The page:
Archi-Me: CAD to virtual world

airport2 There’s no denying the demand by business for virtual environments that allow for replication of real world products and processes. Forterra’s OLIVE platform, TeamingStream’s NoviCraft, Second Life and OpenSim grids are just four environments used extensively by business for prototyping products or business.

Archi-ME is a new entrant in that space. Created by UK-based company MOOFU, its stated purpose is “a new solution that enables designers to create fully interactive avatar-based virtual environments from 3D CAD models”. If you spent a couple of minutes watching the video below, you’ll see Archi-Me in action. Those who’ve used Second Life in particular will see some big similarities around appearance and the ability to manipulate objects and change textures on the fly. In fact, there’s very little from the demo that can’t be replicated in Second Life. Which isn’t the point really: this seems an application designed for building and architecture firms who want an easy way to bring their CAD-based designs into an avatar-driven 3D environment.

To get some more details, I shot some questions through to Nick Palfrey, Managing Director at MOOFU:

Lowell: Can you give a ball-park estimate on typical cost of something like a basic house walk-through?

Nick: For applications where the client is using toolkit functionality and requires very little tailoring, which would be the case for many Architects we would be looking at under £5k. We also design custom interfaces and environments for larger organisations such as property developers, with budgets of up to £25k as new avatars, functions, networking and design options are all re-visited.

Lowell: Is there any intention to allow people to own their own copy of Archi-Me i.e. pay a license fee to create their own content rather than rely on it arriving on a DVD.

Nick: We plan to offer an import system at some point so that users can generate their own environments through their CAD models, we should stress that we are not replicating Second Life and the system will not have tools for building spaces in it. Archi-Me is all about showcasing designs and for that reason, we rely on the client or user having a thorough understanding of either 3DS Max or ArchiCad. It is also important to note that only we can package the system up for web application and hosting.

Lowell: What is the fundamental architecture that Archi-Me is based on – is it a ground-up proprietary virtual environment or does it leverage say Forterra’s OLIVE platform or something similar?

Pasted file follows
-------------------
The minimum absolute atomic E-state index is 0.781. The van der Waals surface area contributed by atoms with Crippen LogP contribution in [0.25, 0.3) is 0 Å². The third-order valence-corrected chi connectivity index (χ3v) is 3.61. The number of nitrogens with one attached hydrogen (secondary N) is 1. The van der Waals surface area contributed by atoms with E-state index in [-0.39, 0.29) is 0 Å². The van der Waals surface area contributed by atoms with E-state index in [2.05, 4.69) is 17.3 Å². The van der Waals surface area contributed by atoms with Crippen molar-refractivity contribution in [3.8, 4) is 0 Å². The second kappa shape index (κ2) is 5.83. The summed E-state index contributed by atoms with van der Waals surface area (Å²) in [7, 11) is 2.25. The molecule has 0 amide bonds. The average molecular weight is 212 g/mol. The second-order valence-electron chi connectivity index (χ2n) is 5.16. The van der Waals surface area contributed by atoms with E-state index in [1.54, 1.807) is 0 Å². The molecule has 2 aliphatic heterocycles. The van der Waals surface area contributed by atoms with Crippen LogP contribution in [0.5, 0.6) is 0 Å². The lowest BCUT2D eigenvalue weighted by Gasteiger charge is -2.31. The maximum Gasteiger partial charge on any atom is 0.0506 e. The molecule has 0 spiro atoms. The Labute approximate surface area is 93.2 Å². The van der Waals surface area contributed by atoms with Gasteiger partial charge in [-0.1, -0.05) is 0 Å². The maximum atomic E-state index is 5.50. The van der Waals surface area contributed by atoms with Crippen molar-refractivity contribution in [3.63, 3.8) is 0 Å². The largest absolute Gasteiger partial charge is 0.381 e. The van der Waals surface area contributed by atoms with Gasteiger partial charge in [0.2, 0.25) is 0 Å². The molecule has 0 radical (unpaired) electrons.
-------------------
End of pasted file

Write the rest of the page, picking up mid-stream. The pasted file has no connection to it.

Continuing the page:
Nick: We use Unity 3D to compile our code and for all of MOOFU’s game work, we stick with this. All code, assets and scripts are customised as well as a number of SDKs being used. We use Unity because it compiles the data instantly on-screen and for visualising large buildings with multiple cameras, this functionality is very helpful!

Nick: Are you able to disclose who the client or clients in Australasia have been?

Lowell: Yes… Dr Kenn Fisher Associate Professor Melbourne University and Director of Learning Futures Woods Bagot Architects, Melbourne. This has been a project organised by him with a number of international stakeholders. More information on Kenn is available at!


Over on the Official Linden Blog, the latest instalment in their Stories from Second Life series features LOCUS, a collection of architectural designs in one area, with a core emphasis on art installations and featured artists.


It seems a liitle strange though, that nowhere is a SLURL provided for LOCUS in the story (here’s one for you).

I had a brief catch-up in-world with LOCUS’ DB Bailey, who was unaware of the Linden Lab story (which also seems strange). Robin Linden also states in the story that LOCUS has plans to move to its own island – DB Bailey’s response to that is: “no we plan to stay here next to our friends at CETUS.

It’s certainly a worthy project to feature – the attention to detail and level of creativity with the builds is superb. We’re hoping to catch up with DB Bailey again in coming weeks to discuss the LOCUS project further.

Check it out in-world

Oscar Niemeyer and Second Life

Oscar Niemeyer’s work has gained many plaudits over the years and his architecture is now gaining some attention in Second Life, thanks to Hidenori Watanave and a student team from Tokyo Metropolitan University (Kanako Hayashi, Kaname Shimizu, Makiko Suzuki, Ryuta Kawahara and Yohei Nakano).

A 3D image database of Brazilian Niemeyer’s work is being developed and the team will spend a week in Brazil in early August. It’s all part of the 100th anniversary of the exchange relationship between Japan and Brazil. The current build is quite striking so I’m looking forward to seeing the final product.

Check it out in-world.

Hidenori Watanave’s architecture

Hidenori Watanave is a Japan-based architect undertaking “experimental demonstration and research for the possibility of the architecture and environmental design in Metaverse” according to the information he sent me. He’s created a machinima that beautifully summarises the work he and his colleagues have done in Second Life:

360-degree photoscapes are far from new in Second Life but his work takes that concept one step further.

Previous Posts